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Bill Banning Smoking in Casinos Won’t Be Voted on Until Next Year

The sponsor of a bill that would ban smoking in Atlantic City casinos said the measure will be punted to the next legislative session after a new group of lawmakers are sworn in.

The bipartisan bill was scheduled to be voted on by the Senate’s health committee Thursday, but he said it will be pulled from consideration because it does not have enough support on the committee to advance it, said Sen. Joe Vitale (D-Middlesex).

“We’ll get there eventually,” Vitale said. “This will pass, and we’ll take it up in a new session with new members.”

The news was first reported by Politico New Jersey.

The bill’s supporters — including casino workers who have been fighting for the bill’s passage — vow to keep lobbying senators to back it. In a statement Wednesday, a group of those workers criticized lawmakers who have expressed support for the bill in the past but do not intend to vote for it.

“Our lives depend on them doing the right thing and keeping their word,” Casino Employees Against Smoking Effects said in a statement.

New Jersey’s 2006 law banning smoking in most indoor places exempted casinos, where smoking is allowed on 25% of casino floors. Bills that would include casinos in the ban have been introduced since 2006 but have never been voted on by the full Legislature.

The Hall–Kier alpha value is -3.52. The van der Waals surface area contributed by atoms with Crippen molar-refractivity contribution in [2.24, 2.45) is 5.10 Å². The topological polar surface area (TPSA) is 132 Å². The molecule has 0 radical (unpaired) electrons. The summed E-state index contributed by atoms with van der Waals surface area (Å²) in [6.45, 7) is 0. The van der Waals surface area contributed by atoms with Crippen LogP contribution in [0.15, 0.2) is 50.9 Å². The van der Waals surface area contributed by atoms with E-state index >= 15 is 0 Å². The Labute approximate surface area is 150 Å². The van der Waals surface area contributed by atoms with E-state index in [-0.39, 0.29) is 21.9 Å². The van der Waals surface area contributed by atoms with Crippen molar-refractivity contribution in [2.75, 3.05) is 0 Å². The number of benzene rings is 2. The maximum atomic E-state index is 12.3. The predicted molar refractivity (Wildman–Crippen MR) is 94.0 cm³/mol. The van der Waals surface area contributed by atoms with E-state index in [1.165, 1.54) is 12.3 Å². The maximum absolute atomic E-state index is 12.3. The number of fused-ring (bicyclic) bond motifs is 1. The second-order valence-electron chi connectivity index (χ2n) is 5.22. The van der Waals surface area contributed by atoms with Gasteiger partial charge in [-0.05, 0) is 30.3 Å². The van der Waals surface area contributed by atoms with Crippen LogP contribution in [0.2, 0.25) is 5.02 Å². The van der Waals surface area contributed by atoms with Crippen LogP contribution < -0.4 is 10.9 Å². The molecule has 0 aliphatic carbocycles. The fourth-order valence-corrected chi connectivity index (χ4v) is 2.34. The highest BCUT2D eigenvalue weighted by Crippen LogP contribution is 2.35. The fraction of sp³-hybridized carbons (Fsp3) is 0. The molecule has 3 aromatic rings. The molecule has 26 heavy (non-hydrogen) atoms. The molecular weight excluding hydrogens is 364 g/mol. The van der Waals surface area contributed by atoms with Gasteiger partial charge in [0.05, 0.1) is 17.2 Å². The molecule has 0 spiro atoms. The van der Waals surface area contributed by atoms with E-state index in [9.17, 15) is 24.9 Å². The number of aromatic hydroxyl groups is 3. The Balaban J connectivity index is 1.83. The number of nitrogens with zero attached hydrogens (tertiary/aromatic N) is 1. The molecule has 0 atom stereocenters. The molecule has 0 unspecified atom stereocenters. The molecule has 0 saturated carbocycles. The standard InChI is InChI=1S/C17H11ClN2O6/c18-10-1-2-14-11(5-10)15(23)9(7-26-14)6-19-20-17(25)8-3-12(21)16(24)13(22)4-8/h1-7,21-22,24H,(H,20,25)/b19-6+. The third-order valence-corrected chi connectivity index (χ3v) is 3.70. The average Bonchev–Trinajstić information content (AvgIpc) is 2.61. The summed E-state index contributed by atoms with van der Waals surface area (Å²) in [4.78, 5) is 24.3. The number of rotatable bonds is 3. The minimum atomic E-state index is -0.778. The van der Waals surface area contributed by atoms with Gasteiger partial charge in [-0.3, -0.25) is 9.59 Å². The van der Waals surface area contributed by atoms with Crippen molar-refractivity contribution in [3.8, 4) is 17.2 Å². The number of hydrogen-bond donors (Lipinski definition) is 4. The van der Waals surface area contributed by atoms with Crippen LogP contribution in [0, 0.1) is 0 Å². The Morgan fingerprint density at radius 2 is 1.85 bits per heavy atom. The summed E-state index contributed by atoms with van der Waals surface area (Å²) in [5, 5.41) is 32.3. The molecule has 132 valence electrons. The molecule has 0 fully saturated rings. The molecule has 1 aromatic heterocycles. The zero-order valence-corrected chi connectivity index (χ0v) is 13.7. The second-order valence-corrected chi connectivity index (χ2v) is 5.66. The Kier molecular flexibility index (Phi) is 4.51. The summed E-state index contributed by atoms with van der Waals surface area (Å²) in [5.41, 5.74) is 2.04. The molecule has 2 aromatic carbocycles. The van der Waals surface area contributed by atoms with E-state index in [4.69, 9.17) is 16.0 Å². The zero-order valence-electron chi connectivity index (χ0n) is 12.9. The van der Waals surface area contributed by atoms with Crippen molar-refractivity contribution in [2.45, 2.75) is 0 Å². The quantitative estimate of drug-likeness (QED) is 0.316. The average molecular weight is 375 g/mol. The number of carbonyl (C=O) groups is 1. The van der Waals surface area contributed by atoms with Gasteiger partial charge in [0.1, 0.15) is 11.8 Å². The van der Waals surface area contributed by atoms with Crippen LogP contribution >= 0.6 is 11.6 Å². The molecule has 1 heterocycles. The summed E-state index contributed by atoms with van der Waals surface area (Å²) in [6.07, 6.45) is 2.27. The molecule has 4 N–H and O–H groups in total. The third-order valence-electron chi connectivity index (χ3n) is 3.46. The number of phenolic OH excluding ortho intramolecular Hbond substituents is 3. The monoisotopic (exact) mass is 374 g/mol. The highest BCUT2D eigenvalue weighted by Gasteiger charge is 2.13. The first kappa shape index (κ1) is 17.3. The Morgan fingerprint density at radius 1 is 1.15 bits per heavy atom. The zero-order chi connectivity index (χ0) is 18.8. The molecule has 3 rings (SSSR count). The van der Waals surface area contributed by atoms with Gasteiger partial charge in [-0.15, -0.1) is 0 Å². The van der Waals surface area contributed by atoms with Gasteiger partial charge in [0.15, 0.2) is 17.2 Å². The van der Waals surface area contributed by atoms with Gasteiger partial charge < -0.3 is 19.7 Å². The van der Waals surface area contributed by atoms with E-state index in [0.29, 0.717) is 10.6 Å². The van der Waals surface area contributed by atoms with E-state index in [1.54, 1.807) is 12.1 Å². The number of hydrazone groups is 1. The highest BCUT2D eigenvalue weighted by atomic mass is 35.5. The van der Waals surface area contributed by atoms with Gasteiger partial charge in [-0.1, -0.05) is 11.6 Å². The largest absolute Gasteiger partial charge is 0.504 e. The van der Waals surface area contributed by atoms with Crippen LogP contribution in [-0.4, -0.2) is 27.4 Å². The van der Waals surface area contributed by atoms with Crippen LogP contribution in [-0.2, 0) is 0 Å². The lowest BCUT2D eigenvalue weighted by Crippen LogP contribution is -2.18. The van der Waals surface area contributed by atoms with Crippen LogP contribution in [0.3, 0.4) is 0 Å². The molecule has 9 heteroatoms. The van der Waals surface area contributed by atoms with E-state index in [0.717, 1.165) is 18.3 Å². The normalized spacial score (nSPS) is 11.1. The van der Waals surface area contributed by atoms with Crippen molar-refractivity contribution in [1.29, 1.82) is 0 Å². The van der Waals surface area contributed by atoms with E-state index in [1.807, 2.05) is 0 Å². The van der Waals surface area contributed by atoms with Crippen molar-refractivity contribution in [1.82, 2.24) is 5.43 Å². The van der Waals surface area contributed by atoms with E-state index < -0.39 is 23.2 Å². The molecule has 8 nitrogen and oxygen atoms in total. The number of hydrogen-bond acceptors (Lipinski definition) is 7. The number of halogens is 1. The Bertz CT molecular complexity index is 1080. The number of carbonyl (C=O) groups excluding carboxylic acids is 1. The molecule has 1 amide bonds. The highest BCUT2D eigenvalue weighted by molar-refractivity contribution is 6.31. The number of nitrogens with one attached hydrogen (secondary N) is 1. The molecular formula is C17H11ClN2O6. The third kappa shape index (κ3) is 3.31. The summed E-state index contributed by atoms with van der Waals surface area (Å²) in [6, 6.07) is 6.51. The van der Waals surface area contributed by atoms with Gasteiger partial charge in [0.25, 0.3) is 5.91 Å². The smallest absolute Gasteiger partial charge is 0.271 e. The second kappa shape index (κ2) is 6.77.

Lawmakers held several hearings on the bill this year, but the measure hasn’t seen a vote by committees in either chamber. A planned vote by the Senate’s health committee in November was canceled after some Democratic lawmakers pulled their support.

Sen. Vince Polistina, a Republican who represents Atlantic City, said he’d support the bill if it came to the Senate floor for a vote, but he also intends to introduce a compromise bill during the next legislative session “to get us to the point where we eliminate smoking on the casino floor.” He noted that several lawmakers have pulled their support from the current bill.

“The reality is, we don’t have the support in the Legislature to get it over the finish line,” he said. “At the end of the day, this is headed to a compromise anyway.”

Casino owners and business groups claim a smoking ban would result in fewer customers and harm Atlantic City’s economy. They have suggested amendments to the bill, like enclosed smoking rooms.

Vitale said he has not seen any amendments to the legislation and is not interested in any.

The bill has gained some national attention. Shawn Fain, the international president of the United Auto Workers union, which represents workers at three Atlantic City casinos, last week wrote to lawmakers urging them to support casino workers who are suffering from the toxic harms of secondhand smoke, according to the Associated Press.

Casino workers also called on Senate President Nicholas Scutari to bring the measure to the floor of the Senate for an expedited vote. The bill is sponsored by 23 members of the Senate — more than enough for it to win passage. Gov. Phil Murphy has said he would sign the bill if it passes.

The Senate is expected to hold its next session Dec. 21.

Source: New Jersey Monitor